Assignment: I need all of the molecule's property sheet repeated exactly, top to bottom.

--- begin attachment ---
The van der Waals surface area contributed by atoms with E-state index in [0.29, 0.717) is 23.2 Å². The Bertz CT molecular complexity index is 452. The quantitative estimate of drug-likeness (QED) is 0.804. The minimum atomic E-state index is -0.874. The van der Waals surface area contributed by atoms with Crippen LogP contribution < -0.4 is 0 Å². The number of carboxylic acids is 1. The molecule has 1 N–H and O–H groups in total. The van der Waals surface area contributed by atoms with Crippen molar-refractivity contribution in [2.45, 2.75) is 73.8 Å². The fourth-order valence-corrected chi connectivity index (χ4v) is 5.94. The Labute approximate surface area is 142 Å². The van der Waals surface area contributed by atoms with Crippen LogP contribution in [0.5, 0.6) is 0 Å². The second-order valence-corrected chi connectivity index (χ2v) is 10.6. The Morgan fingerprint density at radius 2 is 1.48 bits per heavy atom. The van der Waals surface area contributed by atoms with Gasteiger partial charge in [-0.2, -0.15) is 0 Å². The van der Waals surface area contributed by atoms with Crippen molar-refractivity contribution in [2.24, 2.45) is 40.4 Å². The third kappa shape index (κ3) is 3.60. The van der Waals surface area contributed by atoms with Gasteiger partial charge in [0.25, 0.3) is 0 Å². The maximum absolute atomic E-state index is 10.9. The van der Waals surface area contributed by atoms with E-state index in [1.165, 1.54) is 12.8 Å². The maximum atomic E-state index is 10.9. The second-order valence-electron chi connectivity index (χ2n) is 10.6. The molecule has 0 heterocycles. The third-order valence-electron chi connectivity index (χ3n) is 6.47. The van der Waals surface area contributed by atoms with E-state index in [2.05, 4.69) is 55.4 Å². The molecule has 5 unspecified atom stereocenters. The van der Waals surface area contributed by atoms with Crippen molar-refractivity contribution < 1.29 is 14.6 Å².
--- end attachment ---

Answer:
The van der Waals surface area contributed by atoms with E-state index in [0.29, 0.717) is 23.2 Å². The Bertz CT molecular complexity index is 452. The quantitative estimate of drug-likeness (QED) is 0.804. The minimum atomic E-state index is -0.874. The van der Waals surface area contributed by atoms with Crippen LogP contribution < -0.4 is 0 Å². The number of carboxylic acids is 1. The molecule has 1 N–H and O–H groups in total. The van der Waals surface area contributed by atoms with Crippen molar-refractivity contribution in [2.45, 2.75) is 73.8 Å². The fourth-order valence-corrected chi connectivity index (χ4v) is 5.94. The Labute approximate surface area is 142 Å². The van der Waals surface area contributed by atoms with Crippen LogP contribution in [0.5, 0.6) is 0 Å². The second-order valence-corrected chi connectivity index (χ2v) is 10.6. The Morgan fingerprint density at radius 2 is 1.48 bits per heavy atom. The van der Waals surface area contributed by atoms with Gasteiger partial charge in [-0.2, -0.15) is 0 Å². The van der Waals surface area contributed by atoms with Crippen molar-refractivity contribution in [2.24, 2.45) is 40.4 Å². The third kappa shape index (κ3) is 3.60. The van der Waals surface area contributed by atoms with Gasteiger partial charge in [0.25, 0.3) is 0 Å². The maximum absolute atomic E-state index is 10.9. The van der Waals surface area contributed by atoms with E-state index in [1.165, 1.54) is 12.8 Å². The maximum atomic E-state index is 10.9. The second-order valence-electron chi connectivity index (χ2n) is 10.6. The molecule has 0 heterocycles. The third-order valence-electron chi connectivity index (χ3n) is 6.47. The van der Waals surface area contributed by atoms with E-state index in [2.05, 4.69) is 55.4 Å². The molecule has 5 unspecified atom stereocenters. The van der Waals surface area contributed by atoms with Crippen molar-refractivity contribution < 1.29 is 14.6 Å².